I’ve touched on this topic of letting go of perfectionism before and it will probably surface again at some point in the future.

On Instagram the other day, I made the following post:

This pic was taken when I visited Bondi Beach in Sydney, Australia. Speaking of travel, I love it. It keeps me grounded, and if I’ve gone too long without a new adventure, I feel restless.

I’ve been fortunate enough to cram in a lot of journeys over the years, but you know what?

I didn’t grow up exposed to travel and seeing the world. As a kid, we hardly even ventured out of NJ where I grew up. I actually didn’t even fly until I was 18 years old in college. At the age of twenty, I was invited to Spring Break it in Amsterdam and London. I jumped at that opportunity and that was all it took to get me hooked.

I’ve said this before, and I’ll continue to nudge those who need to hear it.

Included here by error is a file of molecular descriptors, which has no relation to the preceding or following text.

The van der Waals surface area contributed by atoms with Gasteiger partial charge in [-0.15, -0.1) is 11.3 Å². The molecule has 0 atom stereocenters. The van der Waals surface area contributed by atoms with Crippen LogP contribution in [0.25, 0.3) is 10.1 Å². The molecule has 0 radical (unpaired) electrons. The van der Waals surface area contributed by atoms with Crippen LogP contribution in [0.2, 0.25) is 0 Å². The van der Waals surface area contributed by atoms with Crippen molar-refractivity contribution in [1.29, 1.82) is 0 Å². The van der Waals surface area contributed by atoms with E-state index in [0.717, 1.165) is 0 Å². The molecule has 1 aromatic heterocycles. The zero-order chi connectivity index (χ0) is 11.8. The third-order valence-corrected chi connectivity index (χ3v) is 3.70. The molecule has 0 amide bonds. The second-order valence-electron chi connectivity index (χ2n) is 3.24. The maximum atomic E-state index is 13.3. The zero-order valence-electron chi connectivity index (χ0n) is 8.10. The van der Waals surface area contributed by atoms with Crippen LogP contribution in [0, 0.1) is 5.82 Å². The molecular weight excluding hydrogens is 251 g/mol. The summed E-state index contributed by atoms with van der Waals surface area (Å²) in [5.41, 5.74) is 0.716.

Just book a trip to somewhere.

Don’t overthink it. Keep it simple your first trip abroad or anywhere for that matter if you’re traveling outside of your comfort zone.

Far too often, I hear “someday I’ll vist that place or take that perfect trip”. Why set yourself up for disappointment by saying it needs to be perfect?

Travel more and you’ll have some awesome experiences and some that are just ok. But that’s the beauty of stepping in the Wild World.

I’m serious when I say that I’ve spoken to people who postpone travel because they want their first time to Europe or wherever to be like a fairy tale. I’m not trying to be a downer, but no trip I’ve ever taken was perfect. For me, traveling is about experiencing something new and stepping outside of my bubble. I don’t expect travel to be easy and to be pampered. But if that’s what you want out of a travel experience, to each his/her own.